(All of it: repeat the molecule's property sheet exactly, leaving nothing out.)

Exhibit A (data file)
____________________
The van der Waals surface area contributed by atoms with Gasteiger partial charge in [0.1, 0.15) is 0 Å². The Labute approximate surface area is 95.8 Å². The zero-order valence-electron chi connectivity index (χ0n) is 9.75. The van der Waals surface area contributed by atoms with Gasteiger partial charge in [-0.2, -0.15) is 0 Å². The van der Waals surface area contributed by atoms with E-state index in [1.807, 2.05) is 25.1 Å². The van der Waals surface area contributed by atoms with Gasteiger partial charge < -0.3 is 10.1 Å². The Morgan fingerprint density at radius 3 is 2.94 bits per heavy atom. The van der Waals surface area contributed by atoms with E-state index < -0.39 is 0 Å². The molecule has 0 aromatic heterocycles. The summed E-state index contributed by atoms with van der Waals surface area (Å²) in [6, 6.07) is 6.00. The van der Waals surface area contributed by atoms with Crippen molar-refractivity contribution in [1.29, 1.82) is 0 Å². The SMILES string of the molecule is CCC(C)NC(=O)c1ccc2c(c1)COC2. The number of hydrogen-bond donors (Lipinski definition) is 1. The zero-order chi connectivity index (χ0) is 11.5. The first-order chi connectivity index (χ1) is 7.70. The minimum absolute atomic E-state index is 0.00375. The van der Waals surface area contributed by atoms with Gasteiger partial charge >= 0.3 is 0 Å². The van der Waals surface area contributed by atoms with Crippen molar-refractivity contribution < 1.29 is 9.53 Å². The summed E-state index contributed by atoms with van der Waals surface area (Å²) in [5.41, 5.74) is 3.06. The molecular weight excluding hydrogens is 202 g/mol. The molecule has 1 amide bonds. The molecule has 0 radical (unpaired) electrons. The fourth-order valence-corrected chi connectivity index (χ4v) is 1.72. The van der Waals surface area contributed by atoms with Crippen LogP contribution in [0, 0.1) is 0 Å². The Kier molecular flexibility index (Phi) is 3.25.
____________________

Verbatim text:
The van der Waals surface area contributed by atoms with Gasteiger partial charge in [0.1, 0.15) is 0 Å². The Labute approximate surface area is 95.8 Å². The zero-order valence-electron chi connectivity index (χ0n) is 9.75. The van der Waals surface area contributed by atoms with Gasteiger partial charge in [-0.2, -0.15) is 0 Å². The van der Waals surface area contributed by atoms with E-state index in [1.807, 2.05) is 25.1 Å². The van der Waals surface area contributed by atoms with Gasteiger partial charge < -0.3 is 10.1 Å². The Morgan fingerprint density at radius 3 is 2.94 bits per heavy atom. The van der Waals surface area contributed by atoms with E-state index < -0.39 is 0 Å². The molecule has 0 aromatic heterocycles. The summed E-state index contributed by atoms with van der Waals surface area (Å²) in [6, 6.07) is 6.00. The van der Waals surface area contributed by atoms with Crippen molar-refractivity contribution in [1.29, 1.82) is 0 Å². The SMILES string of the molecule is CCC(C)NC(=O)c1ccc2c(c1)COC2. The number of hydrogen-bond donors (Lipinski definition) is 1. The zero-order chi connectivity index (χ0) is 11.5. The first-order chi connectivity index (χ1) is 7.70. The minimum absolute atomic E-state index is 0.00375. The van der Waals surface area contributed by atoms with Gasteiger partial charge >= 0.3 is 0 Å². The van der Waals surface area contributed by atoms with Crippen molar-refractivity contribution < 1.29 is 9.53 Å². The summed E-state index contributed by atoms with van der Waals surface area (Å²) in [5.41, 5.74) is 3.06. The molecular weight excluding hydrogens is 202 g/mol. The molecule has 1 amide bonds. The molecule has 0 radical (unpaired) electrons. The fourth-order valence-corrected chi connectivity index (χ4v) is 1.72. The van der Waals surface area contributed by atoms with Crippen LogP contribution in [0, 0.1) is 0 Å². The Kier molecular flexibility index (Phi) is 3.25.